5 Ways to Get Youth Excited about STEM

What is a cloud? Why do boats float? How does a car work? Little learners have such a wide-open curiosity about the world and we believe it is incredibly important to keep feeding that fire. Despite the ravenous interest so many little ones have in STEM topics (science, technology, engineering and math), that enthusiasm tends to fade as they get older.

The US currently has millions of unfilled STEM jobs. According to the U.S. Bureau of Labor Statistics, the number of jobs in STEM is expected to grow by 5.3% from 2022 through 2031, which is higher than average job growth.

Whether it is through our Akkodis Academy or by providing a once-in-a-lifetime internship with Mercedes-AMG PETRONAS F1 team, at Akkodis we believe instilling STEM skills – and passion – should be a priority for everyone. STEM jobs are foundational to building the workforce of the future and a more innovative, more competitive, and more resilient world.

A strong foundation in STEM at a young age can later provide advanced educational opportunities as well as high-paying and fulfilling career opportunities. This foundation begins at home. If you are looking to foster a passion for STEM in your kids or youth around you, check out these 5 ideas!

| Nov. 08, 2022
STEM

1. Start Early

Why is the grass green? Where do the birds go at night? Kids are naturally curious and driven to question the world around them. The human brain is particularly receptive to learning logic and math between ages 1 and 4, so take advantage! STEM is all around us – baking cupcakes introduces chemistry, adding up the cost of groceries is a math lesson, and building block towers is basic engineering.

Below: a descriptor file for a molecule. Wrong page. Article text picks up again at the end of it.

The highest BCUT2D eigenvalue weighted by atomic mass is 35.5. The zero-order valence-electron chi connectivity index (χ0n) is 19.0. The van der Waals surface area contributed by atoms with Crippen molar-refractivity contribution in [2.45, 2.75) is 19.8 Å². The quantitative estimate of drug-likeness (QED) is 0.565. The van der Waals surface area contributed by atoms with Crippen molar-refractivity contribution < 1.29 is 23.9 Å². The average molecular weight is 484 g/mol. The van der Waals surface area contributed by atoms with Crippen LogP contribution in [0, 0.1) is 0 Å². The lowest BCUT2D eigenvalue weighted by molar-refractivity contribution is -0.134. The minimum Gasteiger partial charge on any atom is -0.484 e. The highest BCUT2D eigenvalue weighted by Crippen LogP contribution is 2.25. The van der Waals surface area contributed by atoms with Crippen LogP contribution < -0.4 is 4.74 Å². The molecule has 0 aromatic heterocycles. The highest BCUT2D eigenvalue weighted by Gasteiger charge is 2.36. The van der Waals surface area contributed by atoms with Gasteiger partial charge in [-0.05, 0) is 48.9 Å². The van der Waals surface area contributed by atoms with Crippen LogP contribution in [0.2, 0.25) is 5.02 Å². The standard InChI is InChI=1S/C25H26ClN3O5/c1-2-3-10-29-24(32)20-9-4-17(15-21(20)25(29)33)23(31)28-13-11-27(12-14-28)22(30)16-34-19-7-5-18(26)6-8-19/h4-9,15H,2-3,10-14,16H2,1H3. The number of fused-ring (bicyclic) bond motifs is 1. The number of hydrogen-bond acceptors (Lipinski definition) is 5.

When kids start young, they develop a positive outlook that can help them stick with STEM learning later, even when it gets challenging. By instilling a problem-solving mindset early on, you help your child frame challenging situations as puzzles to be solved.

2. Make Sure The Child Can See Themselves in a STEM Career

Not all heroes wear capes and STEM workers are the superheroes working on finding solutions to the planet's most pressing problems, from climate change to pandemics to tangled global supply chains. STEM workers are our storm trackers, gaming programmers, and cybersecurity warriors. Yet, all too often, kids see STEM learning as numbers to be memorized or formulas on a wall.

They don't know how much fun a STEM career can be. Make sure that when you talk about STEM, you make it exciting. Use stories about real-world STEM stars, from Neil deGrasse Tyson to Marie Curie, to Elon Musk to bring STEM to life.

3. Step Outside the Classroom

Children are typically fascinated with STEM from a young age, then they get to school and realize that the STEM activities they enjoyed as a kid aren’t the same as the science or math classes they’re taking as they get older. How can we continue the excitement for STEM throughout the school years?

One way to promote their natural curiosity and creativity is to step outside of the classroom. Provide opportunities for your kids to explore their passions in STEM fields through hands-on activities that will develop crucial problem-solving skills. With a quick internet search, you can find thousands of fun activities that are created to make STEM fun for all ages.

Subscription boxes for STEM activities such as Kiwi Crate, MEL Science, and many others can even be delivered right to your door on a monthly basis.